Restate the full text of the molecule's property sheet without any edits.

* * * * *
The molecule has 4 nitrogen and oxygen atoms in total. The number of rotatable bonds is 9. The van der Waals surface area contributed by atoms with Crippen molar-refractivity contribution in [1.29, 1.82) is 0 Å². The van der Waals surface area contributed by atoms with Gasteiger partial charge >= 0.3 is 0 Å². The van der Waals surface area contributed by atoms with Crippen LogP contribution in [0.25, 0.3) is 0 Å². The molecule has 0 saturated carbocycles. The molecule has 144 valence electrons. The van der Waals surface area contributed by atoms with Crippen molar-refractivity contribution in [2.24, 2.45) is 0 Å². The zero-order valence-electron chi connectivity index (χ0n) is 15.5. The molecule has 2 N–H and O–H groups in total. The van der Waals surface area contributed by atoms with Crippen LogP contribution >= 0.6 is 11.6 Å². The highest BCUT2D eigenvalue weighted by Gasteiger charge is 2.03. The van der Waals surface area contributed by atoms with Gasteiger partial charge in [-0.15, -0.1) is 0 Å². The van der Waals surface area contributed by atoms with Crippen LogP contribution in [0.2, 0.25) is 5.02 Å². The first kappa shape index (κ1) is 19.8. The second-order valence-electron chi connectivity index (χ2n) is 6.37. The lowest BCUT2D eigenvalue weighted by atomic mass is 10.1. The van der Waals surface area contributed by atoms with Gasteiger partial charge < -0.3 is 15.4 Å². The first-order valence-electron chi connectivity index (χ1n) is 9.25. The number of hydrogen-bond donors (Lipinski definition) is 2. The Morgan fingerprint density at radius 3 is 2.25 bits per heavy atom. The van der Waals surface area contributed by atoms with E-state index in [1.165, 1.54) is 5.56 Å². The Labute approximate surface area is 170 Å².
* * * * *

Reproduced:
The molecule has 4 nitrogen and oxygen atoms in total. The number of rotatable bonds is 9. The van der Waals surface area contributed by atoms with Crippen molar-refractivity contribution in [1.29, 1.82) is 0 Å². The van der Waals surface area contributed by atoms with Gasteiger partial charge >= 0.3 is 0 Å². The van der Waals surface area contributed by atoms with Crippen LogP contribution in [0.25, 0.3) is 0 Å². The molecule has 0 saturated carbocycles. The molecule has 144 valence electrons. The van der Waals surface area contributed by atoms with Crippen molar-refractivity contribution in [2.24, 2.45) is 0 Å². The zero-order valence-electron chi connectivity index (χ0n) is 15.5. The molecule has 2 N–H and O–H groups in total. The van der Waals surface area contributed by atoms with Crippen LogP contribution >= 0.6 is 11.6 Å². The highest BCUT2D eigenvalue weighted by Gasteiger charge is 2.03. The van der Waals surface area contributed by atoms with Gasteiger partial charge in [-0.15, -0.1) is 0 Å². The van der Waals surface area contributed by atoms with Crippen LogP contribution in [0.2, 0.25) is 5.02 Å². The first kappa shape index (κ1) is 19.8. The second-order valence-electron chi connectivity index (χ2n) is 6.37. The lowest BCUT2D eigenvalue weighted by atomic mass is 10.1. The van der Waals surface area contributed by atoms with Gasteiger partial charge < -0.3 is 15.4 Å². The first-order valence-electron chi connectivity index (χ1n) is 9.25. The number of hydrogen-bond donors (Lipinski definition) is 2. The Morgan fingerprint density at radius 3 is 2.25 bits per heavy atom. The van der Waals surface area contributed by atoms with E-state index in [1.165, 1.54) is 5.56 Å². The Labute approximate surface area is 170 Å².